in the same poor dietary habits as their
smoking husbands, increasing their risk.

       The consistency of results across
different countries where lifestyle factors,
including diet, vary,  argues against
confounding. For example, while the tobacco
industry theorizes that a high fat diet is a
confounding factor, the studies from Japan,
where dietary fat intake is among the lowest
in the world, show a strong dose-response
relationship for secondhand smoke and lung

       The EPA report did examine the
available data  for six potential confounders
such as occupation,  dietary factors, and
history of lung disease, and concluded that
none was likely to explain the lung cancer
increases seen  in the studies.

       The 1994 Fontham et al. study
controlled for diet and other potential
confounders, and concluded, "These
observations indicate that the strong
association in this study between adult
secondhand smoke exposure and lung cancer
risk cannot be attributed to any likely

The "Threshold Theory"

       Although some have argued that
tobacco smoke cannot cause cancer below a
certain level, there is no evidence that this
threshold exists.  In the absence of such
evidence, carcinogens at any level are
considered by EPA to increase risk
somewhat, although the degree of risk
certainly is reduced as exposure decreases.
The increased risks observed in the
secondhand smoke epidemiology studies are
further evidence that any threshold for
secondhand smoke would have to be at very
low levels.

"Cigarette Equivalents"

       The tobacco industry uses the
"cigarette equivalent" method of comparing
smokers' and nonsmokers' exposures to a
single component of tobacco smoke to infer
that a nonsmoker's exposure to tobacco
smoke is insignificant. However, the cigarette
equivalent method has no scientific support,
and was rejected by the SAB panel that
reviewed the EPA report.  Among the many
problems with this method is the fact that
while secondhand smoke and mainstream
smoke contain the same approximately 4,000
compounds, their ratios of individual
compounds differ by factors in the
thousands. Thus, there is no single compound
in tobacco smoke that is an adequate
indicator for drawing such comparisons. An
RJ Reynolds newspaper ad, while utilizing the
method, acknowledges it may not be relevant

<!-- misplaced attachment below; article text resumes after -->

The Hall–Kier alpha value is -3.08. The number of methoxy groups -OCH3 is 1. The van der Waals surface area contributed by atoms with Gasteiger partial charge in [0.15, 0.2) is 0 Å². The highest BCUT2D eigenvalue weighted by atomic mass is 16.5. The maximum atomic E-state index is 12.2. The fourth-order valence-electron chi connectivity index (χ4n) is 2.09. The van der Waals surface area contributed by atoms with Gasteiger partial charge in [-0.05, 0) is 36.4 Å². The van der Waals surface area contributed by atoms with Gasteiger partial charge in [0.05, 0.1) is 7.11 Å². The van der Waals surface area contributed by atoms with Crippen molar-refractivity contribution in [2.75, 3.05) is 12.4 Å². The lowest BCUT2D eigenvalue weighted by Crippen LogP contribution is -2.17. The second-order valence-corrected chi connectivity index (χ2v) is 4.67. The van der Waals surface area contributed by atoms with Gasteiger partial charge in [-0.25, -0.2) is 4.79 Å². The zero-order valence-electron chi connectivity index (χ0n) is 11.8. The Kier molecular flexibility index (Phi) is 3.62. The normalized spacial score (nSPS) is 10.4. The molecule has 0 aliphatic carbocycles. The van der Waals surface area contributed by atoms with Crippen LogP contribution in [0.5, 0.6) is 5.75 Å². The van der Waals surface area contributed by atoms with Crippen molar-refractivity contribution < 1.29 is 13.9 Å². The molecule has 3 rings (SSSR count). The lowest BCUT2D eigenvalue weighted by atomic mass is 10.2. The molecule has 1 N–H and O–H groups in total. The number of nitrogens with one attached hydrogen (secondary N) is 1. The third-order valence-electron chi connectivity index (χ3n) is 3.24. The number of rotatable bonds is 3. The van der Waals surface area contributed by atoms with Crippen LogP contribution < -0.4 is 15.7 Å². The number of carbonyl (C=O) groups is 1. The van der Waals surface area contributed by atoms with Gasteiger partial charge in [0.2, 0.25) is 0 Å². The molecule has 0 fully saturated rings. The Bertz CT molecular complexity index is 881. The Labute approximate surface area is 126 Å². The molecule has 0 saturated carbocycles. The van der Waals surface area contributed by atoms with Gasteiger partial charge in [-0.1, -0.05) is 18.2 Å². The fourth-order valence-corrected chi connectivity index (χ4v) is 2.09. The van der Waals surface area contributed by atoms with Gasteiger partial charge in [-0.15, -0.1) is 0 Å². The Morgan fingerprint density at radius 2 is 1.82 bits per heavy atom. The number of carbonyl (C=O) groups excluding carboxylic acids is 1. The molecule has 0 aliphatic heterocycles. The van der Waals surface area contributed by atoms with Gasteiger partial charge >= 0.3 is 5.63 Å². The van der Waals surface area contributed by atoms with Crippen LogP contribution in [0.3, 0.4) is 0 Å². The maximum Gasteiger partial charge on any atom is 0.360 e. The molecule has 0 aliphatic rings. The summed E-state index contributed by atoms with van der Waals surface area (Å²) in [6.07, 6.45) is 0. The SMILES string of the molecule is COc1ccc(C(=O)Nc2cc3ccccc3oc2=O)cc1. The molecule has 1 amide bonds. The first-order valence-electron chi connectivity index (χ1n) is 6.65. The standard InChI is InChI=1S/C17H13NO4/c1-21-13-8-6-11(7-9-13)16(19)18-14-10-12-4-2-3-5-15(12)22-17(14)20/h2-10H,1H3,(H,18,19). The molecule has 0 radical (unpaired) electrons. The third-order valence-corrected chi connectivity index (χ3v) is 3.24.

for assessing risk from secondhand smoke.

 Residential Exposures Translated to the

       The tobacco industry frequently argues
that because most studies were based on
residential exposures, secondhand smoke has
not been shown to be a hazard in the
workplace. A substance capable of causing
cancer in one environment is certainly capable
of causing it in any other environment where
exposures are comparable, as is the case with

residential and workplace exposure to
secondhand smoke.  In fact, the 1994
Fontham study found a slightly higher risk for
workplace exposure than for residential

The Congressional Research Service (CRS) Report

       The RJ Reynolds' media campaign
cites a report prepared by the Congressional
Research Service (CRS) on cigarette taxes to
fund health care reform to argue that CRS
believes that the epidemiological evidence on
secondhand smoke and health effects is
"weak and uncertain." However, CRS has
not taken a position on either EPA's risk
assessment or the health effects of passive

       Two economists from CRS, citing
material largely prepared by the tobacco
industry, included a discussion of EPA's risk
assessment in an economic analysis of a
cigarette excise tax proposal to fund health
care reform. In EPA's view, the CRS
economists' cursory look at the issues is not
comparable to the exhaustive analyses and
rigorous review process which EPA undertook
when examining the extensive database on
secondhand smoke and respiratory health.
EPA is confident that a comprehensive
analysis of the secondhand smoke database
by expert scientists from CRS, with adequate
peer review, will come to conclusions about
the risks of secondhand smoke similar to
those of EPA and many other organizations.

Cigarette Prohibition

       The claim that the government is
attempting to bring back prohibition — this
time for cigarettes — is a complete fabrication
and utter nonsense.   EPA's interest is to
provide information to protect the nonsmoker
from involuntary exposure to a hazardous
substance.  Having a choice to take a risk for
themselves should not permit smokers to
impose a risk on others.
Secondhand Smoke Legislation

       Congress has recently passed, and
President Clinton has signed into law,
legislation restricting smoking in nearly all
public places where federal assistance is
provided for services to children.  Children
exposed to secondhand smoke almost never
have a choice. Protecting children from the
health effects of secondhand smoke should be
a priority for everyone.

       The Clinton Administration supports
pending legislation (H.R. 3434, S.1680,
S. 262) that would protect nonsmokers,
including children, from secondhand smoke in
most public places. These bills would not
take away the smoker's freedom to choose to
smoke, nor would it bring government
regulation into the home.

       The bills would also make good
economic sense. EPA estimates that
smoking restrictions would result in saving $4
billion to $8 billion per year in
housekeeping and maintenance expenses.

       Perhaps most importantly, the bills
would prevent thousands of premature
deaths of nonsmokers per year and reduce the
incidence of respiratory illness  in children.

For Further Information

       For additional information on
secondhand smoke and other indoor air
pollutants, call EPA's Indoor Air Quality
Information Clearinghouse.